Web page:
Recently, I had the privilege to implant a new type of medical device in one of my patients with heart failure.

This is a very active 76-year-old female patient who has had a myocardial infarction (heart attack) in 2019, and has had multiple stents, and the patient has continued to have symptoms of congestive heart failure which include shortness of breath on exertion, exercise intolerance, and the ejection fraction was low at 30-35%.  The patient ready has an ICD in place.

On account of the ongoing symptoms of shortness of breath on exertion, and exercise intolerance, in spite of maximum medical management including beta-blockers and Ace inhibitors and diuretics, the decision was made to implant the new cardiac contractility modulation (CCM) device.

The fluoroscopic images clearly demonstrates that this patient ready had a dual chamber ICD.  The ICD is identified by the large electrode inside the right ventricle, and there are now 2 additional pacemaker wires which abut against the interventricular septum in the image.

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Video courtesy of Impulse Dynamics

Learn more about the CCM Therapy

What is the Optimizer Smart System and CCM Therapy?

The Optimizer Smart system is an implantable device like a pacemaker that delivers Cardiac Contractility Modulation (CCM) therapy. This is a new therapeutic approach to manage symptoms or slow the progression of heart failure that improves quality of life for patients who are no longer adequately responding to medications.

This is an implantable device like a pacemaker, and it consists of the battery and two leads, which applies relatively high voltage, over 20 milliseconds, to the septal wall of the right ventricle during the absolute myocardial refractory period.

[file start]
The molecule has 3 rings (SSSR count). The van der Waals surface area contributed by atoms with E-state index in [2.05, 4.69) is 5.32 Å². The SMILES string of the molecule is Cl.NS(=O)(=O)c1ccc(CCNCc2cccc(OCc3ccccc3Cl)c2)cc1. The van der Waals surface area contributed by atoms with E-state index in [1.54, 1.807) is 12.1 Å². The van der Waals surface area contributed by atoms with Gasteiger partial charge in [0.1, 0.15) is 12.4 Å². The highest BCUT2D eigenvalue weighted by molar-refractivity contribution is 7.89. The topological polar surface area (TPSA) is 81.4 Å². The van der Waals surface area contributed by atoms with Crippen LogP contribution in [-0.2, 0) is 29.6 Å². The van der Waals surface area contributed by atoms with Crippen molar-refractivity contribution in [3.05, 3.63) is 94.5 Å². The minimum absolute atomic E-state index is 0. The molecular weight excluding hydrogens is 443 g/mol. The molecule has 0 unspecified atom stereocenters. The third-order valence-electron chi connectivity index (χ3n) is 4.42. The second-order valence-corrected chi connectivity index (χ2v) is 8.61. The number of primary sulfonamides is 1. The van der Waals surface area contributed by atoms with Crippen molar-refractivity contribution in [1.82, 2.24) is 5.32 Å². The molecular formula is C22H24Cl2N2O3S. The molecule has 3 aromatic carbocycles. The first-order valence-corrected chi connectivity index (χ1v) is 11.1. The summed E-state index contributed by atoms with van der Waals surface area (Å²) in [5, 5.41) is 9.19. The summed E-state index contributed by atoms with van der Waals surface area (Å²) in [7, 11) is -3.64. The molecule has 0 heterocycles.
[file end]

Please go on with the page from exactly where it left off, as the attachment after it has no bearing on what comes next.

How does CCM Therapy work?

This electrical signal during the absolute myocardial refractory time, does not elicit a new contraction.  However, it positively influences the biology of the failing myocardium.  It increases the contractility of the left ventricle without increasing the myocardial oxygen demand in animal studies.  Reverse remodeling of the left ventricle with improvement of the left ventricular ejection fraction over time has been noted in human studies as well.

Acutely, there appears to be alterations in the myocardial calcium handling and thereby contractility of the myocyte.  In the long-term, a multitude of biochemical and molecular changes as well genomic expression in the myelocyte is noted.

The FIX-HF-4 study conducted in Europe, demonstrated that 3 months of CCM therapy improved exercise tolerance, and quality of life.  The FIX-HF-5 was the 1st study to show that patients with the ejection fraction between 35% and 45%, benefited the most whereas those with an ejection fraction of less than 25% did not get as much benefit.  There was also combined study demonstrating a 50% reduction in the composite endpoint of cardiovascular death and heart failure hospitalization.

If the QRS complex is wide, left bundle branch block configuration, then of course cardiac resynchronization therapy is first offered.  If the patient turns out to be a nonresponder, then, Cardiac Contractility Modulation (CCM) can still be offered.  The procedure can be done in patients who already have an ICD, or resynchronization therapy with a biventricular pacemaker.

How is the device implanted?

The procedure is performed under local anesthesia, and takes approximately a total of 2 hours to perform.  The patient is at discharge the same day, and the following day, I see them in the office for a chest x-ray, interrogation of the device, and a wound check.

Rendering of the Optimizer Smart device and leads in the left ventricle.